lived two weeks on milk and even that gave me
pain. I felt as though I would starve to death.
Three doctors attended me—one said I had dys
pepsia, two said catarrh of the stomach and
Dowels. They attended me (one at a time) for
one year. I stopped taking their medicine and
tried some patent medicine; got no better, and
I grew so weak and nervous mv heart would
flutter. I could not do any kind of work. Now
I can do my house work very werl; am gaining
m flesh and strength, and can eat anything I
Accept no substitute for Dr. Pierces
Golden Medical Discovery.
Dr. Pierces Common Sense Medical
Adviser is aent/icc on receipt of stamps
to pay expense of mailing only. Send
21 one-cent stamps for the paper covered
book, or 31 stamps for the cloth bound
volume. Address Dr. R. V. Pierce, Buf
falo, N. Y.
A. C. MABFEY & CO.,
ODholstering anil Furniture Repairing.
All kinds of Old Furniture done up In the
Furniture Packed for Shipment.
Allworfcentrimted to our care will receive
East Main Street,
nov;lO PHONH 375.
aaa* CHICHESTER'S ENGLISH
Orlelnnl and Only Uenutne.
BCvAUna Always reliable. Ladle*, ask l>ni*jr,irt
rJ\ IrLmm. f<,r chichkstek's engush
ia KED anil (told metallic boxes. Kaied
tX *^W?« w ' th Wneribbon. Taken* other. Rt-fu*e
'*1 *Xj| ••unftrouß Suii-tltutionn and lin'it,-
/ "™ %X tlem*. But of your or Md 4e. la
W Jf tumpi fur Particular*. Tentlnaonlala
k«t JE* »'"1 "KelU-r for l,»diiM,"tn (/!L-r, ~ rr .
•■\~l_A' tarn Mail. 10,000 TV-stlmooiaU. Sokibr
' 'I Ml] Prawns. « blrhf.l, r < hviuU'al 4J0.,
8444 HadlMß rtuuarf. I'JIILA., FA.
S* The FishbuFe School?Cr
English, Classical and Military.
Careful Instruction aud Oversight. Thorough Work. Superior Location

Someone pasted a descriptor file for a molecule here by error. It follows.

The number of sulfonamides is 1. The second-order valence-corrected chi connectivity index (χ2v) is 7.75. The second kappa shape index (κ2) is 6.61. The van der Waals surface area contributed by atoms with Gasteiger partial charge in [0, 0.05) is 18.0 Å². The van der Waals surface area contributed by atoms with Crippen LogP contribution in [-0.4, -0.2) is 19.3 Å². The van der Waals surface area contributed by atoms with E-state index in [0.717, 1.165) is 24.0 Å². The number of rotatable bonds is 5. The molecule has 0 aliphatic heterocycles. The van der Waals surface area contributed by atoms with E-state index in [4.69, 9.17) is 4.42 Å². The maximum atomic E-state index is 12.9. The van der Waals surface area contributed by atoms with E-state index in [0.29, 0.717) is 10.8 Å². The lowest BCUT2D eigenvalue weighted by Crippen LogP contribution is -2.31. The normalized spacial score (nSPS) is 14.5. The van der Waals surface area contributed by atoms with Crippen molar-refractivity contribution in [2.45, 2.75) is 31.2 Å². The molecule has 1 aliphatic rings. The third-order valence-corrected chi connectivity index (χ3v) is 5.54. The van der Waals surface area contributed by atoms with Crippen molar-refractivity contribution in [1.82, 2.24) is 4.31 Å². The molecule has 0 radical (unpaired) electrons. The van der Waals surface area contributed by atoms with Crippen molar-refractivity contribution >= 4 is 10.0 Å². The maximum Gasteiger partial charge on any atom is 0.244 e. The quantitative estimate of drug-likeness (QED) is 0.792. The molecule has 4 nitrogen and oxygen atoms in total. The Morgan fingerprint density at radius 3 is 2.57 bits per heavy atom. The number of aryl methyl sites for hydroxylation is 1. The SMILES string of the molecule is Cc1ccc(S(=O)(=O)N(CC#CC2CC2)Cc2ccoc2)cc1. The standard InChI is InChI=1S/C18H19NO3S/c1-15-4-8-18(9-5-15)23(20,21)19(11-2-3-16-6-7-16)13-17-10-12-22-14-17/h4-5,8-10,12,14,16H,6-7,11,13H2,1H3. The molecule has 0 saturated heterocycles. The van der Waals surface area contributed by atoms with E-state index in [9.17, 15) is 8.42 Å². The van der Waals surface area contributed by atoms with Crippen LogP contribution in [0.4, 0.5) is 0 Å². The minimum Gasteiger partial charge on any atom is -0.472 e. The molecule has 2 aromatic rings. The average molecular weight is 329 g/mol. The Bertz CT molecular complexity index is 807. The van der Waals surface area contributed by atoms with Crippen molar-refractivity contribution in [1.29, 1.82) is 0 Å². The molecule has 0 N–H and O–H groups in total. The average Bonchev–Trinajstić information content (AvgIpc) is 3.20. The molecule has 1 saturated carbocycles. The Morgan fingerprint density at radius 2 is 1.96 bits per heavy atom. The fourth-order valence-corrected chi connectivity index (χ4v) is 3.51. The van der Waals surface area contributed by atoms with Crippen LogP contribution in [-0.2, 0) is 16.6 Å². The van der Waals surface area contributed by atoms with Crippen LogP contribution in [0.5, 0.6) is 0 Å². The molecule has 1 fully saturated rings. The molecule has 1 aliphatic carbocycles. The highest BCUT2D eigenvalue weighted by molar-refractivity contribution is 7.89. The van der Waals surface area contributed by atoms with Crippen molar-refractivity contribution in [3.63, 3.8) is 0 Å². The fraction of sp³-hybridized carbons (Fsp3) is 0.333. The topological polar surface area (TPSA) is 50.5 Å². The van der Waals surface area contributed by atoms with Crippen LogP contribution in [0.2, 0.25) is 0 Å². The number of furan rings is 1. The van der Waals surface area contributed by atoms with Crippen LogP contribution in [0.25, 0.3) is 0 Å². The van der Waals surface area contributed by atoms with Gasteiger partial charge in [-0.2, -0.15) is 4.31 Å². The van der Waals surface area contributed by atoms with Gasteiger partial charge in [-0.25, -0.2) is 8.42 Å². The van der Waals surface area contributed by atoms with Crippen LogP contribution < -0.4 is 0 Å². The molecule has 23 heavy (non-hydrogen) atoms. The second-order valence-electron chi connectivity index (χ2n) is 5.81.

jnli'.l4t Write for Catalogue. .IAS. A. FIBHIUIRNE. A. 8., Principal
VALLEY SEMINARY. "&
The 17th session will open on September 9th. Buildings
modern and thoroughly equipped. Eight competent instructors.
Primary, Academic and Collegiate Departments. Instrumental
and Vocal Music and Art given special attention. Number of
pupils limited. For further information send for catalogue to
THE DUNSMORE BUSINESS COLLEGE,
ESTABLISHED 1872. CHARTERED BY LEGISLATURE 1884.
Commences its 32d Session SEPT. 2d, 1903.
It does not guarantee positions or nqree to pay Kailroad fare as an Induce
ment to secure patronage. It DOES guarantee thorough preparation for secur
ing and holding a position after it has been secured. Aud to tins end it has been
./.T.Xf ,li ? TIMK NOT ONE OF OL'R COMBINED OU FULL COURSE GRADUATES
i?»2 I HT,SE,g MraOYMKOT - T,IKIK SALARIES RANGING FROM *40 TO »ies
I hit JVll'Nl 11.
Write at ouce for catalogue, and statements that verify the foregoing declaration.
J. G. DUNSMORE, President.
Jul Li 2m
No use to burden you with talk —Prices tell the tail.
We must sell our summer goods regardless of former
prices or manufacturing cost. Do not wait for fur
ther reductions, the prices we quote are the lowest
for reliable up-to-date merchandise.
Men's Suits. Coats and Pants— all wool in Cas
simeres, Cheviots, and Flannels.
Hot Weather ClotHing.— Blue Serge coat and
vest. White Duck pants and white vest.
Men's and Boy's Ftirnisning Goods.— Handker"
chiefs, Suspenders, Balbriggan Underwear, Negligee
Shirts, Belts, Etc. Straw Hats at first cost, and some
less than cost.
JOS. L. BARTH
Our readers will find
correct Schedules of tbe
three groat railroads of tbe
State regularly published
In this paper—the C. & 0.,
the N. ft W., Southern
and tbe C. W.
S. D. Tim&erlake. R. E. Timberlake
That means come in and
examine our stock of
Boots and Shoes!
and you will surely find
• what you want.
<ST We have with us Mr. Hugh G. Tim
berlake, formerly with Mr. E. B.
Lipscomb, and Mr. Walter 8.
Smith, formerly with The A. Lee
Knowlcs Shoe (Jo. These gentle
men will be glad to see their friends
at Buy time. ,
21 W. Main St..
may 1- lv
~ ll— ll— M
The oldest, the largest, the most mod
ern anil the best appointed Ice Plant
in the Valley.
tf-/" Phone us, we will do the rest.
GLENN. TANNEHILL & CO.
Mrs. J. B. WINSTON,